People always ask about how did you learn this or work so quickly doing that? It's a tough question to answer elegantly. And it's a cop-out to vaguely say I spent my free time looking into that particular topic. It's a socially-acceptable excuse.
But no doubt that this requires time. The time spent learning comes from somewhere, since we all only have 24 hours in a day for this. In our field, there's always time you must dedicate to learning to keep up to date.
To be blunt: there's certain things you can acquire on the job - incremental learnings. But for significant advancements in your thought and tooling, you'll need to allocate a non-trival amount of time for it (hats off to you if your job can offer you that kind of personal investment).
Learning something completely foreign requires significant time to dedicate. It's going to be painfully slow in comparison to what you're familiar with. Learning vim or emacs for the first time will be extremely painful if you haven't tried those editors before. It'll feel like a child trying to walk for the first time. It's going to feel terribly unproductive. And that's OK. There's a valley of learning you need to overcome first before you can regain or surpass your previous productivity.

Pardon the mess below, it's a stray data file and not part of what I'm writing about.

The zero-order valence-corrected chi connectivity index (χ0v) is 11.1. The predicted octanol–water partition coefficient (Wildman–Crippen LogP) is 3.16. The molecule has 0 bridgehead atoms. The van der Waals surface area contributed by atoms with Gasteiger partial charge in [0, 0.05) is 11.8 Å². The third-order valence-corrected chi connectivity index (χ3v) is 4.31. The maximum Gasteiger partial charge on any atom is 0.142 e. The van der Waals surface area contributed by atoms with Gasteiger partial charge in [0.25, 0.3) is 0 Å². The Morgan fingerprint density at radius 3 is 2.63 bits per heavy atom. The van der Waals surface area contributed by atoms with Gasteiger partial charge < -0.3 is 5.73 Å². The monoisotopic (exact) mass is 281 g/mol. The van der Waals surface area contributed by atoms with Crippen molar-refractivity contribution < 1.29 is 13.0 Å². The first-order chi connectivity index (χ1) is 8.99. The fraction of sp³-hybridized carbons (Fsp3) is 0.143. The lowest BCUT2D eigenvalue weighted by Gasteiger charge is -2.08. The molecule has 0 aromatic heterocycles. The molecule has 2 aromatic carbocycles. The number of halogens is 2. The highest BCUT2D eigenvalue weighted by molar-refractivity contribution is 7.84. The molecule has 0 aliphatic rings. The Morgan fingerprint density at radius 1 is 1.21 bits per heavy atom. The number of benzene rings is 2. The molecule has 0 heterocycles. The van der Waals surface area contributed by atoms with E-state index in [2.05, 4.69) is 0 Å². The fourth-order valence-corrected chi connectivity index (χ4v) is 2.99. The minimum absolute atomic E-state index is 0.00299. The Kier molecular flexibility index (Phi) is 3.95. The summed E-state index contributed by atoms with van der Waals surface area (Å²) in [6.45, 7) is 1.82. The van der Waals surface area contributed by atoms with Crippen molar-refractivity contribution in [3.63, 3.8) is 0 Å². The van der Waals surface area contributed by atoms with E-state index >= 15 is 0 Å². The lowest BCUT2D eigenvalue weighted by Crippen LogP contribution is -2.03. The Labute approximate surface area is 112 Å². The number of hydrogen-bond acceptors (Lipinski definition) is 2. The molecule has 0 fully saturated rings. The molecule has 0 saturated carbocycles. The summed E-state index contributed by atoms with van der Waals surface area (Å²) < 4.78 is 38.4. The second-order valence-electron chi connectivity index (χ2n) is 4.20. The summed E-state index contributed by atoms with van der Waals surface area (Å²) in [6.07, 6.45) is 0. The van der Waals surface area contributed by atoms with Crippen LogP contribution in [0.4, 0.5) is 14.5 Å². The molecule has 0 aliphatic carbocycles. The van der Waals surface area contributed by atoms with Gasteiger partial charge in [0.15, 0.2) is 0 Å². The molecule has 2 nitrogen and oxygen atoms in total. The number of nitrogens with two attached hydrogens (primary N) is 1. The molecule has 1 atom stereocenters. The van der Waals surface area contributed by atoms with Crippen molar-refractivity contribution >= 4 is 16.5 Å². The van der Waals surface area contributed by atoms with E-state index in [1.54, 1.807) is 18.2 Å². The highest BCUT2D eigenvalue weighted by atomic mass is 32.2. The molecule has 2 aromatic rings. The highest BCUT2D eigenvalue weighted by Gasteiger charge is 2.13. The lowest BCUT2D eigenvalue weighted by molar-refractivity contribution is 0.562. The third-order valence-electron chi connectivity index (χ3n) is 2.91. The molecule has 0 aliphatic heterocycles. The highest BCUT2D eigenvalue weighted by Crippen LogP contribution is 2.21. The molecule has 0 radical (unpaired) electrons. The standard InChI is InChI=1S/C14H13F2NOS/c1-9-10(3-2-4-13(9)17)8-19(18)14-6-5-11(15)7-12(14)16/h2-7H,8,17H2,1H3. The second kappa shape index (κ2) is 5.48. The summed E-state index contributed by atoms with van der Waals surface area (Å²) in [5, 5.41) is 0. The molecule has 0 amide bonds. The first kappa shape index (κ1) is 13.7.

While I personally believe that emacs and vim improve editing of text for specific use cases (and not generally improved editing). It's mostly a net-loss for just text editing. But it can benefit beyond just those editors.
For example, vim and emacs keybindings are ported to other systems beyond editing source code. There's vim browser extensions that add vim-like navigation to your browser. There's XVim for vim keybindings in Xcode. OS X comes with some emacs keybindings for all native text editing controls (including Xcode).
But this applies to more than just emacs and vim. What about Prolog, Clojure, and Haskell? They all provide different ways of viewing the world.
From the smallest skills to largest theories, they require investment:
- Typing faster
- Learning hotkeys / shortcuts
- Functional programming
- Distributed systems
- Using App Code
It's not magical genius inherited ability. Just lots of time. And learning a bit about various topics adds up. Because going faster requires going slow first.